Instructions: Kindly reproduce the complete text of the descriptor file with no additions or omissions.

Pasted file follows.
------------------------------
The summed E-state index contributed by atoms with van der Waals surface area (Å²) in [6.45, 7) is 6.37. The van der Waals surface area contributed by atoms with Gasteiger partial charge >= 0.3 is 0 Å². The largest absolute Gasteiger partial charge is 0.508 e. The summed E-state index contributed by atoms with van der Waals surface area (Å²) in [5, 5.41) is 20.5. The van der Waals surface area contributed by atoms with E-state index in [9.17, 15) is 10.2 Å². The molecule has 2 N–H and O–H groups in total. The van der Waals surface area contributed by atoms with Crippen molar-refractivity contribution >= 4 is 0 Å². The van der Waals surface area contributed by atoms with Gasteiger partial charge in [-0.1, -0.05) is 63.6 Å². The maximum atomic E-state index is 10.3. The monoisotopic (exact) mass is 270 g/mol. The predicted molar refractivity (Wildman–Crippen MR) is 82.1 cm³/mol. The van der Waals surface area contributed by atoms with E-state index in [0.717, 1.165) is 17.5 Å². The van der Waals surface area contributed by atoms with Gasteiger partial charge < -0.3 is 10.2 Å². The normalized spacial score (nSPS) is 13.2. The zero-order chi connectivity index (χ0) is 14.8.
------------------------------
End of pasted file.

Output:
The summed E-state index contributed by atoms with van der Waals surface area (Å²) in [6.45, 7) is 6.37. The van der Waals surface area contributed by atoms with Gasteiger partial charge >= 0.3 is 0 Å². The largest absolute Gasteiger partial charge is 0.508 e. The summed E-state index contributed by atoms with van der Waals surface area (Å²) in [5, 5.41) is 20.5. The van der Waals surface area contributed by atoms with E-state index in [9.17, 15) is 10.2 Å². The molecule has 2 N–H and O–H groups in total. The van der Waals surface area contributed by atoms with Crippen molar-refractivity contribution >= 4 is 0 Å². The van der Waals surface area contributed by atoms with Gasteiger partial charge in [-0.1, -0.05) is 63.6 Å². The maximum atomic E-state index is 10.3. The monoisotopic (exact) mass is 270 g/mol. The predicted molar refractivity (Wildman–Crippen MR) is 82.1 cm³/mol. The van der Waals surface area contributed by atoms with E-state index in [0.717, 1.165) is 17.5 Å². The van der Waals surface area contributed by atoms with Gasteiger partial charge < -0.3 is 10.2 Å². The normalized spacial score (nSPS) is 13.2. The zero-order chi connectivity index (χ0) is 14.8.